Linked by Howard Fosdick on Thu 6th Dec 2012 05:26 UTC
OSNews, Generic OSes With computers now shipping with UEFI Secure Boot enabled, users of any OS other than Windows 8 will want to know how to circumvent it. Jesse Smith of DistroWatch tells how he did it here. The Linux Foundation describes its approach here. If you want to boot an OS other than Windows 8, you'll want to figure this out before you buy that new computer.
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RE[8]: I did my homework
by zima on Tue 11th Dec 2012 13:23 UTC in reply to "RE[7]: I did my homework"
zima
Member since:
2005-07-06

Not as proof... but see, the thing is - many people in PL also still whine about it, despite the options being clearly available. Are you sure they are unavailable to you? (it would be a bit weird if those large PC manufacturers were doing this only for PL ...the machines are the same, with standard US keyboard layout BTW, that's what PL uses physically; also, at the very least - they are basically available, via my marketplace, to ~neighbouring EU residents)

Reply Parent Score: 2

RE[9]: I did my homework
by Alfman on Tue 11th Dec 2012 15:33 in reply to "RE[8]: I did my homework"
Alfman Member since:
2011-01-28

zima,

For one thing, linux probably enjoys a greater market share in Europe than North America (1.14 vs 0.72).

http://royal.pingdom.com/2011/05/12/the-top-20-strongholds-for-desk...

http://royal.pingdom.com/2008/08/21/linux-popularity-across-the-glo...

So, if there were a linear relationship between market share and venders, we'd expect to see 60% more linux vendors in europe. However in reality it's probably more of a power distribution where 99% of venders service the top 90% of the market (numbers are just illustrative). So the linux market may just not have the market share needed to spark interest in any significant US vendors.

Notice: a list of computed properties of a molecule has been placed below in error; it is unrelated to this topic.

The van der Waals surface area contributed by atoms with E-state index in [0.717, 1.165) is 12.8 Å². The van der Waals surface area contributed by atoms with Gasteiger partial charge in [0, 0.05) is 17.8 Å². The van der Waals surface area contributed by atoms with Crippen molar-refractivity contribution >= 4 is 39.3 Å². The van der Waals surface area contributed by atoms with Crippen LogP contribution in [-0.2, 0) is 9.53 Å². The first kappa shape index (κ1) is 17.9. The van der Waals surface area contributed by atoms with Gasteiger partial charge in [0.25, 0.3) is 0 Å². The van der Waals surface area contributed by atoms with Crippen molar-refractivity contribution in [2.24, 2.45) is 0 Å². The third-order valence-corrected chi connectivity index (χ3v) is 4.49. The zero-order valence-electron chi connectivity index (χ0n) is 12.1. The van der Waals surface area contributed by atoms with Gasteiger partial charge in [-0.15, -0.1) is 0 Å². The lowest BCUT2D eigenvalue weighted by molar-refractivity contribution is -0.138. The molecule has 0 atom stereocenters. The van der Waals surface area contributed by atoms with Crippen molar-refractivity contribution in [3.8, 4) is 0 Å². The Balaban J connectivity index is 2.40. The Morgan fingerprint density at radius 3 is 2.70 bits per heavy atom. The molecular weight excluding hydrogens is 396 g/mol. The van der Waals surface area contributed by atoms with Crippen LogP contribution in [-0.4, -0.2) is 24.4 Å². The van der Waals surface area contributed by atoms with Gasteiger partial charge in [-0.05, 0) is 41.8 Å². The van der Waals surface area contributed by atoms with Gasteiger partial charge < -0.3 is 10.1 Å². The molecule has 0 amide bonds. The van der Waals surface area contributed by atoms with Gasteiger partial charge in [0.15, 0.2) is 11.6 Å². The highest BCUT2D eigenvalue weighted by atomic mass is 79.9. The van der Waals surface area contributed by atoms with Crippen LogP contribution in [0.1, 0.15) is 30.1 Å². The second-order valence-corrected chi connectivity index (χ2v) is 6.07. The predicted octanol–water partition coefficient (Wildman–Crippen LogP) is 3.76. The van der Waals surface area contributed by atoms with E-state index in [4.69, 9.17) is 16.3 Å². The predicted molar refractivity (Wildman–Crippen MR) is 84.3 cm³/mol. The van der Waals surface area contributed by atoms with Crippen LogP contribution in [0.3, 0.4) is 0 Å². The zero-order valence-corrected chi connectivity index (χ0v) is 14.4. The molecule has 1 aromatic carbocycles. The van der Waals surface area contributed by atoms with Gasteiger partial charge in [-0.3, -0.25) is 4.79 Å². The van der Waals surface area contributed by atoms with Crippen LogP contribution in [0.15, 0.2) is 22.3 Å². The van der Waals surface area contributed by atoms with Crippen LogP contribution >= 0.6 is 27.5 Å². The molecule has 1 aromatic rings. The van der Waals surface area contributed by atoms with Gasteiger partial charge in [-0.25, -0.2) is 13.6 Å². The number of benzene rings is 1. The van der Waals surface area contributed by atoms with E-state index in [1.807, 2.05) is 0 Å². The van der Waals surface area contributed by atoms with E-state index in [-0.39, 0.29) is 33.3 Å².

The power distribution is often the result of a cyclic pattern: the US linux market share is small because there are so few vendors because the linux market share is small, etc. The difference between the US and Europe may have been the lack of governance in the US stemming back to the days when MS was committing flagrant anti-trust behaviours in those years before the feds stepped in. Or it may be as simple as linux having had a head start in europe because of it's European roots. Or maybe microsoft has more government ties in the US, with rippling effects down to contractors and the private sector.

Reply Parent Score: 2

RE[10]: I did my homework
by zima on Tue 11th Dec 2012 17:47 in reply to "RE[9]: I did my homework"
zima Member since:
2005-07-06

What you see at my place, the availability of many non-OS and "Linux" laptops, is almost certainly not only because of Linux market share.

As I wrote, IIRC, before - large part of those machines end up with Windows, anyway (oh, and that's no-crapware-included Windows, rather decent) - at best a MSDNAA license. It's just a way to save money on the license; to offer people, who in the end want Windows, a less expensive machine.

Generally, Linux is often just a smokescreen of the reputable big PC maker, who can say ~"we don't facilitate piracy, all of our machines are sold with an operating system" or such. The devil can be in the details: in one case I've seen, it was just a Knoppix live-DVD thrown into the box; in one other, some Linux installation which didn't boot into X. Few years ago, HP even sold laptops with "DOS2000"...

Yes, HP - if you'd look at the link I provided, those are laptops from big PC makers, also US-based; Dell shows up too.

Reply Parent Score: 2